EventsEventsPodcasts
Loader
Find Us
ADVERTISEMENT

Lions, elephants and bears: Holograms replace live animals in this German circus

Spectators of the Roncalli Circus Show look at an hologram projection of an elephant during the show in Luebeck, northern Germany on 16 August 2023.
Spectators of the Roncalli Circus Show look at an hologram projection of an elephant during the show in Luebeck, northern Germany on 16 August 2023. Copyright AXEL HEIMKEN/AFP or licensors
Copyright AXEL HEIMKEN/AFP or licensors
By Euronews with AFP
Published on Updated
Share this articleComments
Share this articleClose Button
Copy/paste the article video embed link below:Copy to clipboardCopied

All the fun of the fair without the cruelty: Germany's Roncalli circus has replaced live animals with holograms.

ADVERTISEMENT

The smell of sawdust and popcorn fills the air. The clowns, acrobats and magicians are all in place.

As the audience is guided to their seats inside the big top, all the classic elements of the circus are there, except one. The live animals have been replaced by holograms.

Due to concerns over animal welfare, Germany's Roncalli Circus stopped using lions and elephants in its shows in 1991.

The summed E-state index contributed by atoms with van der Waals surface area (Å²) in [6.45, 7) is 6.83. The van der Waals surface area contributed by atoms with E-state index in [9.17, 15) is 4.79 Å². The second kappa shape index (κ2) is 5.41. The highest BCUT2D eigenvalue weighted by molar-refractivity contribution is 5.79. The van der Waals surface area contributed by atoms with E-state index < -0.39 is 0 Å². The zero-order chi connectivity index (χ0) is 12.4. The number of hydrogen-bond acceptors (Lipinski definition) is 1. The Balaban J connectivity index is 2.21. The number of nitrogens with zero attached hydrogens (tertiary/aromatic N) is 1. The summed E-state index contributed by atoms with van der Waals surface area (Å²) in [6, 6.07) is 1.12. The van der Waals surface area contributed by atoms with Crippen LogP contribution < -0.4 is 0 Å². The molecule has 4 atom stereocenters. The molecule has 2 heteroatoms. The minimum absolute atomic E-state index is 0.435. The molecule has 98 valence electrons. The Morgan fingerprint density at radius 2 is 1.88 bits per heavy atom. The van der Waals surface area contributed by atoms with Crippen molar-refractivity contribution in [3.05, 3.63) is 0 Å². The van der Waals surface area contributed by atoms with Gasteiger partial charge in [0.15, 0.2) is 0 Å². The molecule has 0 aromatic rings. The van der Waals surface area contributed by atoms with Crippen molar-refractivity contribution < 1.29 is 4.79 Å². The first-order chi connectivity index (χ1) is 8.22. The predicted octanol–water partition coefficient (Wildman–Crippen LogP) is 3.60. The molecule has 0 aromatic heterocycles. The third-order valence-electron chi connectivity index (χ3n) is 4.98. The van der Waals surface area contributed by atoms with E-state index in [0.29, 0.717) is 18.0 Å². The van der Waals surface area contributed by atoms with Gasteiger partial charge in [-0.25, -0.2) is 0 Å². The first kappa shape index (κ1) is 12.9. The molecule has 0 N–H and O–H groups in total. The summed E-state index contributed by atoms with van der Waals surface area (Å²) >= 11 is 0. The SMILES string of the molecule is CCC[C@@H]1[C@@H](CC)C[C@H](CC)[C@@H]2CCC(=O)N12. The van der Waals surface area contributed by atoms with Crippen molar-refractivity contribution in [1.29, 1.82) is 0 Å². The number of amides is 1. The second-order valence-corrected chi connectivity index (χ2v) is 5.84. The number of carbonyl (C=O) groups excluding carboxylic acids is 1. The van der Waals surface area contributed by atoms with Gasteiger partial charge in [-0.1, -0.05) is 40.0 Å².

But it went further in 2018 and completely removed live animals from its programme.

"It is no longer appropriate for Roncalli to show real animals in the ring," circus boss Patrick Philadelphia, 49, told reporters.

Animal welfare and a lack of space

Over the last few years, circuses have found themselves increasingly constrained by space.

"If you're setting up in the middle of a marketplace in the centre of town, there is no space for outdoor enclosures for animal runs," said Philadelphia.

The nomadic character of circus life was also a strain for animals like horses which had to be loaded onto wagons and then driven to the next town.

"This no longer made sense for an animal-protecting circus," said Philadelphia.

As Roncalli looked for ways to preserve the magic of animals for children, a show in which Justin Timberlake 'collaborates' with a hologram of the late Prince triggered the idea to turn to 3D imagery.

"If you can project someone who's no longer living onto a holographic screen, why can't you do it with an animal, a horse, an elephant? So that's where the idea came from," said Philadelphia.

Share this articleComments

You might also like